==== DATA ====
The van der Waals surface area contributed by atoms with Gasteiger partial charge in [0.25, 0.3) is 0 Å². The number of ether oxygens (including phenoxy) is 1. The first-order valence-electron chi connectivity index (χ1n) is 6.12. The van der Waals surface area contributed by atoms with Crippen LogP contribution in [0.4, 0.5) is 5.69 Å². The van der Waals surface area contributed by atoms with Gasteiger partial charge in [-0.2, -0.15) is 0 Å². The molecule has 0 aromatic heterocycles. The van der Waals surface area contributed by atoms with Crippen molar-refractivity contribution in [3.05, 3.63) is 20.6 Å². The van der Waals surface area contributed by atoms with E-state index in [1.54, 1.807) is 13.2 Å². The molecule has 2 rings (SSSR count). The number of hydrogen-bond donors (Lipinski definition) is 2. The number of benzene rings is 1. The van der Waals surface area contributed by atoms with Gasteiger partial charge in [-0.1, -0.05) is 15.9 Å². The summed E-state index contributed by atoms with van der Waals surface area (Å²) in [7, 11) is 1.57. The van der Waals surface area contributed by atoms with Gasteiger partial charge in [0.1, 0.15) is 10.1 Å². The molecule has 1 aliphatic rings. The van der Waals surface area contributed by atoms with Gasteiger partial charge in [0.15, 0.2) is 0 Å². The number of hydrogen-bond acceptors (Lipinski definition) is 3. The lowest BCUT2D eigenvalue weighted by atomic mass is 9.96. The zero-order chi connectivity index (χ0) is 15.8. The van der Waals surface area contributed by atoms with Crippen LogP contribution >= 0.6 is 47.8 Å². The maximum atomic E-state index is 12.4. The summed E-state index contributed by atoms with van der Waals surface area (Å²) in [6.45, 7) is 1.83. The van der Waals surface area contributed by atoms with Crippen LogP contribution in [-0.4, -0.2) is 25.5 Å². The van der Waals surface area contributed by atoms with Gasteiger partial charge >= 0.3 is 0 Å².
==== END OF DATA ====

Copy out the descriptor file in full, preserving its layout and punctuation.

The van der Waals surface area contributed by atoms with Gasteiger partial charge in [0.25, 0.3) is 0 Å². The number of ether oxygens (including phenoxy) is 1. The first-order valence-electron chi connectivity index (χ1n) is 6.12. The van der Waals surface area contributed by atoms with Crippen LogP contribution in [0.4, 0.5) is 5.69 Å². The van der Waals surface area contributed by atoms with Gasteiger partial charge in [-0.2, -0.15) is 0 Å². The molecule has 0 aromatic heterocycles. The van der Waals surface area contributed by atoms with Crippen molar-refractivity contribution in [3.05, 3.63) is 20.6 Å². The van der Waals surface area contributed by atoms with E-state index in [1.54, 1.807) is 13.2 Å². The molecule has 2 rings (SSSR count). The number of hydrogen-bond donors (Lipinski definition) is 2. The number of benzene rings is 1. The van der Waals surface area contributed by atoms with Gasteiger partial charge in [-0.1, -0.05) is 15.9 Å². The summed E-state index contributed by atoms with van der Waals surface area (Å²) in [7, 11) is 1.57. The van der Waals surface area contributed by atoms with Gasteiger partial charge in [0.1, 0.15) is 10.1 Å². The molecule has 1 aliphatic rings. The van der Waals surface area contributed by atoms with Gasteiger partial charge in [0.15, 0.2) is 0 Å². The number of hydrogen-bond acceptors (Lipinski definition) is 3. The lowest BCUT2D eigenvalue weighted by atomic mass is 9.96. The zero-order chi connectivity index (χ0) is 15.8. The van der Waals surface area contributed by atoms with Crippen LogP contribution >= 0.6 is 47.8 Å². The maximum atomic E-state index is 12.4. The summed E-state index contributed by atoms with van der Waals surface area (Å²) in [6.45, 7) is 1.83. The van der Waals surface area contributed by atoms with Crippen LogP contribution in [-0.4, -0.2) is 25.5 Å². The van der Waals surface area contributed by atoms with Gasteiger partial charge >= 0.3 is 0 Å².